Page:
Local Fashion with a Sustainable Focus



Mon, 15 Apr 2019 - 10:00 GMT


Mon, 15 Apr 2019 - 10:00 GMT

Photography courtesy of Fufa

Photography courtesy of Fufa

Fufa El Ashiry isn’t your typical Egyptian designer who looks for acceptance from international markets by Westernizing all of their collections and photography. Instead she is constantly looking for local inspiration and the meaning behind every pattern, every fabric and every color.

In true 52 weekends tradition, we not only chose to interview Fufa because of her environmental standpoint, but also because of her love for traveling around Egypt and finding inspiration right here at home. “I was always into traveling in Egypt, I felt like I really wanted to promote Egypt. There is so much to see and people don’t know about it. So why don’t I do the collections based on these destinations?” Fufa asks.

Photography courtesy of Fufa

The designer has also been offering repairs and alterations for the items purchased in order to help her customers create a capsule wardrobe, with quality pieces that will last. In the age of e-commerce full transparency is key. Since Fufa’s collection is created locally, you’ll find that there may be a slight change in colors or patterns that won’t match the image on the website—because you can’t always control craftsmen as well as machines and this also helps give your wardrobe a human element with heritage.

For her upcoming Siwa collection, Fufa used Siwan symbols as inspiration for the print lining of the palm-woven bags, while also creating patterns from architecture in the city. In a joint event with Markaz, Fufa brought the Siwan artisans to exhibit their own products to clientele in Cairo, providing them with a platform where they can showcase their products, from home décor items, jams, soup, fashion and everything in between.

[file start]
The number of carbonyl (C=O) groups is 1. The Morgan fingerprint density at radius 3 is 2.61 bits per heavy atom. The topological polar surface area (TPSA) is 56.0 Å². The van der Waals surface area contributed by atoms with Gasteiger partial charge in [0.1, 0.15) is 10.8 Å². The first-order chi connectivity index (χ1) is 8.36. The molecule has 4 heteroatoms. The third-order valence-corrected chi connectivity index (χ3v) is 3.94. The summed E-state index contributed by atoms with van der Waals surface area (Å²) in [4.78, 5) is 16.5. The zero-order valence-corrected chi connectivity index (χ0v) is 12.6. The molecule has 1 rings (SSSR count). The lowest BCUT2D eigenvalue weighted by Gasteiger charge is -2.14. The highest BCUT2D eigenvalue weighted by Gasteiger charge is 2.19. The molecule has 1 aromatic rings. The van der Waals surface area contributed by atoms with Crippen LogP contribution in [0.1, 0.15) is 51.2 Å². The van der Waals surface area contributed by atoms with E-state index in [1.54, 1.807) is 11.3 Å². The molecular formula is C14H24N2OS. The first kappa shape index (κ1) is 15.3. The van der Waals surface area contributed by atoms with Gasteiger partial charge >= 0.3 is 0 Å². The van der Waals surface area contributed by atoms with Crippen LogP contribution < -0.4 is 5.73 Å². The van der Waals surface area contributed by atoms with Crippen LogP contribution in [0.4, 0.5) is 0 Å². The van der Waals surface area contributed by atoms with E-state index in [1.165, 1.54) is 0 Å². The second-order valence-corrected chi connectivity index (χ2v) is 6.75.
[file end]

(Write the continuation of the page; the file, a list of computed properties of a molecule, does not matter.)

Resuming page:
“[When I started], I just wanted to make clothes. I would buy stuff from Al Azhar or Wekala. Everything was Chinese imported, which is crazy.” Considering that Egypt is best known for its cotton farms, Fufa was surprised that fabrics were imported and recalls her journey to finding sustainable environmentally friendly textiles. “There is a lighter trick [I learnt], to see if the fabric is polyester or cotton: If it’s cotton it’ll burn slower and turns to ashes, if it’s polyester it turns hard like plastic and it’s smell like it,” Fufa says, cautioning that we’ve all bought a super soft jumper or t-shirt thinking that it’s cotton, but when we read the fine print we discover it’s nothing but polyester and most probably manufactured in China or Bangladesh. “100 percent polyester can be sold off as cotton, because it’s so soft.” Fufa clarifies. “So far I can say that almost 70 percent of [Fufa’s] production is all natural fibers. There is one material that I am trying to substitute. It’s a mix of cotton and polyester. It’s for the summer collection and people don’t like ironing during summer, so it’ll always have an ironed, fresh look.”

F67A5468 Photography courtesy of Fufa